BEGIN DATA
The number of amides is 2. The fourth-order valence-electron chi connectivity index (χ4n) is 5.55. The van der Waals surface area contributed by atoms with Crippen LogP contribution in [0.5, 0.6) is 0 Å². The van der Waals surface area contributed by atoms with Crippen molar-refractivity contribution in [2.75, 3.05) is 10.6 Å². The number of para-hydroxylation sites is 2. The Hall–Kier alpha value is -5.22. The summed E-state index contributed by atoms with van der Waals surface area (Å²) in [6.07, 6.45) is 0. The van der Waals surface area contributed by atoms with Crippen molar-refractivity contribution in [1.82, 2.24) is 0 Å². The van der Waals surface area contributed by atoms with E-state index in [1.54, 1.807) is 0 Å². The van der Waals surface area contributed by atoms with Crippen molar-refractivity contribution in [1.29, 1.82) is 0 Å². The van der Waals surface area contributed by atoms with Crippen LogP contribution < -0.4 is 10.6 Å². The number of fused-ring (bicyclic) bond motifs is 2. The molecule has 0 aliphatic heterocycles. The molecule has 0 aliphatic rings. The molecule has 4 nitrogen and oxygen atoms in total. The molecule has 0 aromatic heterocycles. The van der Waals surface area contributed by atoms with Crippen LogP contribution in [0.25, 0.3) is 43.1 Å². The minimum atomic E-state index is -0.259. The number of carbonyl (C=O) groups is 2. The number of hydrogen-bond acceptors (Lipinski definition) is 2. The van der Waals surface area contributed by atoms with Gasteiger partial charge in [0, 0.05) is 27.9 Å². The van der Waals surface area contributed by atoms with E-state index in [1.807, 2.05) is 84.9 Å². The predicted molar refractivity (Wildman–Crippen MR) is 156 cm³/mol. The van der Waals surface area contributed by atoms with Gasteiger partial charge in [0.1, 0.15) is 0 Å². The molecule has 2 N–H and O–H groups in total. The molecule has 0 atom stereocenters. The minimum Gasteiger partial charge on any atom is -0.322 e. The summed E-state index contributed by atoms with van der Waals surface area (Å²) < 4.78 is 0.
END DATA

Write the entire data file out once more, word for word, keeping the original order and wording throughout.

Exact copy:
The number of amides is 2. The fourth-order valence-electron chi connectivity index (χ4n) is 5.55. The van der Waals surface area contributed by atoms with Crippen LogP contribution in [0.5, 0.6) is 0 Å². The van der Waals surface area contributed by atoms with Crippen molar-refractivity contribution in [2.75, 3.05) is 10.6 Å². The number of para-hydroxylation sites is 2. The Hall–Kier alpha value is -5.22. The summed E-state index contributed by atoms with van der Waals surface area (Å²) in [6.07, 6.45) is 0. The van der Waals surface area contributed by atoms with Crippen molar-refractivity contribution in [1.82, 2.24) is 0 Å². The van der Waals surface area contributed by atoms with E-state index in [1.54, 1.807) is 0 Å². The van der Waals surface area contributed by atoms with Crippen molar-refractivity contribution in [1.29, 1.82) is 0 Å². The van der Waals surface area contributed by atoms with Crippen LogP contribution < -0.4 is 10.6 Å². The number of fused-ring (bicyclic) bond motifs is 2. The molecule has 0 aliphatic heterocycles. The molecule has 0 aliphatic rings. The molecule has 4 nitrogen and oxygen atoms in total. The molecule has 0 aromatic heterocycles. The van der Waals surface area contributed by atoms with Crippen LogP contribution in [0.25, 0.3) is 43.1 Å². The minimum atomic E-state index is -0.259. The number of carbonyl (C=O) groups is 2. The number of hydrogen-bond acceptors (Lipinski definition) is 2. The van der Waals surface area contributed by atoms with Gasteiger partial charge in [0, 0.05) is 27.9 Å². The van der Waals surface area contributed by atoms with E-state index in [1.807, 2.05) is 84.9 Å². The predicted molar refractivity (Wildman–Crippen MR) is 156 cm³/mol. The van der Waals surface area contributed by atoms with Gasteiger partial charge in [0.1, 0.15) is 0 Å². The molecule has 2 N–H and O–H groups in total. The molecule has 0 atom stereocenters. The minimum Gasteiger partial charge on any atom is -0.322 e. The summed E-state index contributed by atoms with van der Waals surface area (Å²) < 4.78 is 0.